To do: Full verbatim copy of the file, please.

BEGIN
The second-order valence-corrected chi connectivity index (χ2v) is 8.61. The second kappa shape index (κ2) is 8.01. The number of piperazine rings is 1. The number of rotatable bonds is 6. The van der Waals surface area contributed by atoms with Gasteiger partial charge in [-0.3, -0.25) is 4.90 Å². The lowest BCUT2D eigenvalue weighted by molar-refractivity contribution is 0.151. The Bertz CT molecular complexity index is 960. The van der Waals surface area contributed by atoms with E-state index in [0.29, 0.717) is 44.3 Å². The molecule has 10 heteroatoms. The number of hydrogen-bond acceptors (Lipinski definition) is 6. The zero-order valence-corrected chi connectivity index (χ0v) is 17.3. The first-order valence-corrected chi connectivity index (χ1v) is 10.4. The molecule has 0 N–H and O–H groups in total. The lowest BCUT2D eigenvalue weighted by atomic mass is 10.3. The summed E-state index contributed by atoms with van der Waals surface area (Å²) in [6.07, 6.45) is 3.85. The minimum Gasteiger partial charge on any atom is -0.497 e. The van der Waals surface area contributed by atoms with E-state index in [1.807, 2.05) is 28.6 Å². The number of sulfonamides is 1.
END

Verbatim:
The second-order valence-corrected chi connectivity index (χ2v) is 8.61. The second kappa shape index (κ2) is 8.01. The number of piperazine rings is 1. The number of rotatable bonds is 6. The van der Waals surface area contributed by atoms with Gasteiger partial charge in [-0.3, -0.25) is 4.90 Å². The lowest BCUT2D eigenvalue weighted by molar-refractivity contribution is 0.151. The Bertz CT molecular complexity index is 960. The van der Waals surface area contributed by atoms with E-state index in [0.29, 0.717) is 44.3 Å². The molecule has 10 heteroatoms. The number of hydrogen-bond acceptors (Lipinski definition) is 6. The zero-order valence-corrected chi connectivity index (χ0v) is 17.3. The first-order valence-corrected chi connectivity index (χ1v) is 10.4. The molecule has 0 N–H and O–H groups in total. The lowest BCUT2D eigenvalue weighted by atomic mass is 10.3. The summed E-state index contributed by atoms with van der Waals surface area (Å²) in [6.07, 6.45) is 3.85. The minimum Gasteiger partial charge on any atom is -0.497 e. The van der Waals surface area contributed by atoms with E-state index in [1.807, 2.05) is 28.6 Å². The number of sulfonamides is 1.